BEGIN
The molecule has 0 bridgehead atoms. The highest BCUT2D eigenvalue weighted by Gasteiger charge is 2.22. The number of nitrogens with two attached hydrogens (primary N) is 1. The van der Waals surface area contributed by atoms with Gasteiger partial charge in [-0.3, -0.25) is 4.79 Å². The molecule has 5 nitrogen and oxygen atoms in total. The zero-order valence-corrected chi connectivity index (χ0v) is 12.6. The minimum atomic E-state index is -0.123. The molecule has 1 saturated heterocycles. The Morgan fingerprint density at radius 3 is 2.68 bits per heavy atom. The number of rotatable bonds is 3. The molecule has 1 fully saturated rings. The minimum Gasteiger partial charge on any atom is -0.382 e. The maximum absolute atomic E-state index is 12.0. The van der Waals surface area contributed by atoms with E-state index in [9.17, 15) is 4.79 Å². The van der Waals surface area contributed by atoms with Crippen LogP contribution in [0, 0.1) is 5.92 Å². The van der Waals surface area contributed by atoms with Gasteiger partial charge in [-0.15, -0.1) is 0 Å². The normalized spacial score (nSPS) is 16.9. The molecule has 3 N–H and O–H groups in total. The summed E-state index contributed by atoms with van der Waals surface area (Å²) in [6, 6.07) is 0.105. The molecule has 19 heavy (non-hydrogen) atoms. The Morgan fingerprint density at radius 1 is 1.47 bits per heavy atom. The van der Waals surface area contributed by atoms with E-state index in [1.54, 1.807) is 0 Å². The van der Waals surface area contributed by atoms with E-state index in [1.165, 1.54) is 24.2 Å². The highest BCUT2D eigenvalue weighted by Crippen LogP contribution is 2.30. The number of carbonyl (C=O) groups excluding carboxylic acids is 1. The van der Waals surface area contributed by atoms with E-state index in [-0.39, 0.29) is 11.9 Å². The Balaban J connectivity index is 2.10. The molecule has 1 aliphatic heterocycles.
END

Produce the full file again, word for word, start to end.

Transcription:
The molecule has 0 bridgehead atoms. The highest BCUT2D eigenvalue weighted by Gasteiger charge is 2.22. The number of nitrogens with two attached hydrogens (primary N) is 1. The van der Waals surface area contributed by atoms with Gasteiger partial charge in [-0.3, -0.25) is 4.79 Å². The molecule has 5 nitrogen and oxygen atoms in total. The zero-order valence-corrected chi connectivity index (χ0v) is 12.6. The minimum atomic E-state index is -0.123. The molecule has 1 saturated heterocycles. The Morgan fingerprint density at radius 3 is 2.68 bits per heavy atom. The number of rotatable bonds is 3. The molecule has 1 fully saturated rings. The minimum Gasteiger partial charge on any atom is -0.382 e. The maximum absolute atomic E-state index is 12.0. The van der Waals surface area contributed by atoms with E-state index in [9.17, 15) is 4.79 Å². The van der Waals surface area contributed by atoms with Crippen LogP contribution in [0, 0.1) is 5.92 Å². The van der Waals surface area contributed by atoms with Gasteiger partial charge in [-0.15, -0.1) is 0 Å². The normalized spacial score (nSPS) is 16.9. The molecule has 3 N–H and O–H groups in total. The summed E-state index contributed by atoms with van der Waals surface area (Å²) in [6, 6.07) is 0.105. The molecule has 19 heavy (non-hydrogen) atoms. The Morgan fingerprint density at radius 1 is 1.47 bits per heavy atom. The van der Waals surface area contributed by atoms with E-state index in [1.54, 1.807) is 0 Å². The van der Waals surface area contributed by atoms with E-state index in [1.165, 1.54) is 24.2 Å². The highest BCUT2D eigenvalue weighted by Crippen LogP contribution is 2.30. The number of carbonyl (C=O) groups excluding carboxylic acids is 1. The van der Waals surface area contributed by atoms with E-state index in [-0.39, 0.29) is 11.9 Å². The Balaban J connectivity index is 2.10. The molecule has 1 aliphatic heterocycles.